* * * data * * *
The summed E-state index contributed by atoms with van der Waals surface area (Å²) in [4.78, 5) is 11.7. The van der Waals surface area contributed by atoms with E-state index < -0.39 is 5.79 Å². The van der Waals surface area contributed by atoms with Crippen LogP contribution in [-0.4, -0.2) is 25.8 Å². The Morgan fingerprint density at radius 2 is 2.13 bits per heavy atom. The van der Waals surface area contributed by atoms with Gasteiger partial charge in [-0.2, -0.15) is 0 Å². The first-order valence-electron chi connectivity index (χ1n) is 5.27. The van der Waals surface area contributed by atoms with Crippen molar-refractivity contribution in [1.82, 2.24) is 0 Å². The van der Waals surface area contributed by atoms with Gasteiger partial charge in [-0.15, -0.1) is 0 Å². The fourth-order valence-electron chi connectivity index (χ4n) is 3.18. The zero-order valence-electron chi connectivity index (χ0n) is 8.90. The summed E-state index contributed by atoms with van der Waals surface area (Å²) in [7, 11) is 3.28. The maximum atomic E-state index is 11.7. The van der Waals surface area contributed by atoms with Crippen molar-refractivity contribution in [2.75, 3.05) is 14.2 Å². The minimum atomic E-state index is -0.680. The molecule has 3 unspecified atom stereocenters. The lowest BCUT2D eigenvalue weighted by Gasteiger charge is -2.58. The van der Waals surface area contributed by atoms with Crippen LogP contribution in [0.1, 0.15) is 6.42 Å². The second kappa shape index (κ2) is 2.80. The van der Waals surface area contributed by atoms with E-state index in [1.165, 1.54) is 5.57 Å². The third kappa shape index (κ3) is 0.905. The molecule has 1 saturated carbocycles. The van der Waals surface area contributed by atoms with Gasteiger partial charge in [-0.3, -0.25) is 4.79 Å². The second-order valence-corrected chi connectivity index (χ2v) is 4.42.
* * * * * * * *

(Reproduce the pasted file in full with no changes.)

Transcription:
The summed E-state index contributed by atoms with van der Waals surface area (Å²) in [4.78, 5) is 11.7. The van der Waals surface area contributed by atoms with E-state index < -0.39 is 5.79 Å². The van der Waals surface area contributed by atoms with Crippen LogP contribution in [-0.4, -0.2) is 25.8 Å². The Morgan fingerprint density at radius 2 is 2.13 bits per heavy atom. The van der Waals surface area contributed by atoms with Gasteiger partial charge in [-0.2, -0.15) is 0 Å². The first-order valence-electron chi connectivity index (χ1n) is 5.27. The van der Waals surface area contributed by atoms with Crippen molar-refractivity contribution in [1.82, 2.24) is 0 Å². The van der Waals surface area contributed by atoms with Gasteiger partial charge in [-0.15, -0.1) is 0 Å². The fourth-order valence-electron chi connectivity index (χ4n) is 3.18. The zero-order valence-electron chi connectivity index (χ0n) is 8.90. The summed E-state index contributed by atoms with van der Waals surface area (Å²) in [7, 11) is 3.28. The maximum atomic E-state index is 11.7. The van der Waals surface area contributed by atoms with Crippen molar-refractivity contribution in [2.75, 3.05) is 14.2 Å². The minimum atomic E-state index is -0.680. The molecule has 3 unspecified atom stereocenters. The lowest BCUT2D eigenvalue weighted by Gasteiger charge is -2.58. The van der Waals surface area contributed by atoms with Crippen LogP contribution in [0.1, 0.15) is 6.42 Å². The second kappa shape index (κ2) is 2.80. The van der Waals surface area contributed by atoms with E-state index in [1.165, 1.54) is 5.57 Å². The third kappa shape index (κ3) is 0.905. The molecule has 1 saturated carbocycles. The van der Waals surface area contributed by atoms with Gasteiger partial charge in [-0.3, -0.25) is 4.79 Å². The second-order valence-corrected chi connectivity index (χ2v) is 4.42.